Grainne Hallahan, former teacher, senior writer for Tes, and self-confessed ‘assessment geek’, shares her views exclusively in this blogpost for ESS
One thing we can take from TAGs is that the processes we use to standardise and moderate in our assessment process can be improved by centralisation.
Schools aren’t set up to be chief examiner, marker, and Ofqual awarder all rolled into one. And they shouldn’t be. But that doesn’t mean we can’t take some of the more useful practices that have come out of the TAGs process.
Moderation is a process everyone plays a part in
Moderation is the academic equivalent of every teacher creating their own rulers, and then coming together to check their lines match up. When you make a judgement about something produced by a student- be that an essay, dance performance or exam paper- what we’re doing is placing it upon an invisible scale which we hold in our minds.
But it only works if we’re all using the same scale.
We know the most important part of the process of moderation is checking everyone knows where those boundaries are. There has to be a shared consensus on where things sit on the line, and why those lines are drawn where they are, otherwise all of the judgements would be meaningless.
The TAGs process has highlighted the need to moderate and find an agreement on what ‘consistently’ and ‘considerably’ looks like in a piece of work.
For too long schools have run moderation in a detached way; moderation is done to a teacher, not with your teachers. Exam scripts arrive in the teacher’s tray to mark, then they pick out the scripts they suspect will be top, middle, and bottom and mark them before putting these scripts in the head of department’s tray. Later that week those three essays appear back in the teacher’s tray. These scripts now have ticks next to the marks, or a correction, suggesting the marking was too stingy (bad) or too generous (worse).
What have TAGs shown us about getting assessments right?
- Make it easy to compare
Comparing essays where the question varies in difficulty, or the conditions in which the assessment was sat haven’t been controlled, makes moderation an impossible task.
How many marks do you allow for the class who saw the question beforehand? Or when one class was given a quotation bank and the other one open book?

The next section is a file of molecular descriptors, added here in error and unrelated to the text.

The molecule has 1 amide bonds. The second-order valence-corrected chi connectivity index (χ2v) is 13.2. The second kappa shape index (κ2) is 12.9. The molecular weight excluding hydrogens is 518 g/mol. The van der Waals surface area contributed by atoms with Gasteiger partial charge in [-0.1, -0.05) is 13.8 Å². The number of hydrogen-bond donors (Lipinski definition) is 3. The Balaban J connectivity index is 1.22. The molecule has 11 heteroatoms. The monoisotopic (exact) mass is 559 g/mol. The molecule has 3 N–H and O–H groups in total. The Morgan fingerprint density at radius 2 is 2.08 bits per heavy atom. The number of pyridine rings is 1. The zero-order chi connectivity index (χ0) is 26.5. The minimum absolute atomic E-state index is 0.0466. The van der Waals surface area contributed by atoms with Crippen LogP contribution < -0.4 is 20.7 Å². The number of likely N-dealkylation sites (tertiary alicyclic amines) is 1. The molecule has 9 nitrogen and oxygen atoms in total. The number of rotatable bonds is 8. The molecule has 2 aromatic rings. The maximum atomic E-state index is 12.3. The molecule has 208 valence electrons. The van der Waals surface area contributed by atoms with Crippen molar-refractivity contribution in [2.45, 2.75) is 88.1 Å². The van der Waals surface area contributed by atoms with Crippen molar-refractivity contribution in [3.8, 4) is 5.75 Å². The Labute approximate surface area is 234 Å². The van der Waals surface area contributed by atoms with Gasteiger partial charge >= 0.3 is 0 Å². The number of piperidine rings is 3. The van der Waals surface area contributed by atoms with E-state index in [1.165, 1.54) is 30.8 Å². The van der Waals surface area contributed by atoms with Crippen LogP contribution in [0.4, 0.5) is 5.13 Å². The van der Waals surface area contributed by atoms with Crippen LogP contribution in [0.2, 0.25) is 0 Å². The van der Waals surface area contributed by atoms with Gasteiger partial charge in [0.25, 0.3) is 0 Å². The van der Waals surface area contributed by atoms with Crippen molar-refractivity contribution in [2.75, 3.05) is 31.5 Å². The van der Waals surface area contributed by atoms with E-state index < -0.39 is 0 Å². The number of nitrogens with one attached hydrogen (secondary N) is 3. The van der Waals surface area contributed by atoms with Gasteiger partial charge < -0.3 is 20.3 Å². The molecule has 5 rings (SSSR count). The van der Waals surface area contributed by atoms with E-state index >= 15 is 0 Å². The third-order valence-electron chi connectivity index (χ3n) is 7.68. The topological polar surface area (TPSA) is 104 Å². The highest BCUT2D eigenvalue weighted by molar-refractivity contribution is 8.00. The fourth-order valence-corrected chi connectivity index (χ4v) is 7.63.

If adjustments need to be made to take into account unevenness of learning, or an unwell grandparent, or a late night trip to A&E- it’s far better to keep an equal control over the conditions in which the assessment is sat, and then tweaking the marks for extenuating circumstances afterwards.
- Identifying staff who need more training in exam marking
During the moderation process it can quickly become apparent you have staff who haven’t seen enough of a range to accurately mark students’ work.
That doesn’t mean these teachers are lacking in the classroom. They’re probably very good at making formative marking decisions- after all, it is much more important for a teacher to know how to push a student on and develop- but looking at a piece of work and coming to a decision about its overall mark requires a lot of training. TAGs would have alerted which members of staff need a bit more help.
- Collating exemplars
Model answers are really valuable- and now, we’ve got more than we could have ever dreamed of. One small positive from marking every single piece of work year eleven produced in the Spring term has to be the hefty bank of model answers you now have to draw upon.
It would be really helpful to now pick the best examples to create a bank of standardised scripts. These scripts can be used for future training, particularly with novice teachers, when awarding grades and making decisions about grade boundaries.
Grainne Hallahan is the recruitment editor and senior content writer at Tes. She tweets at @heymrshallahan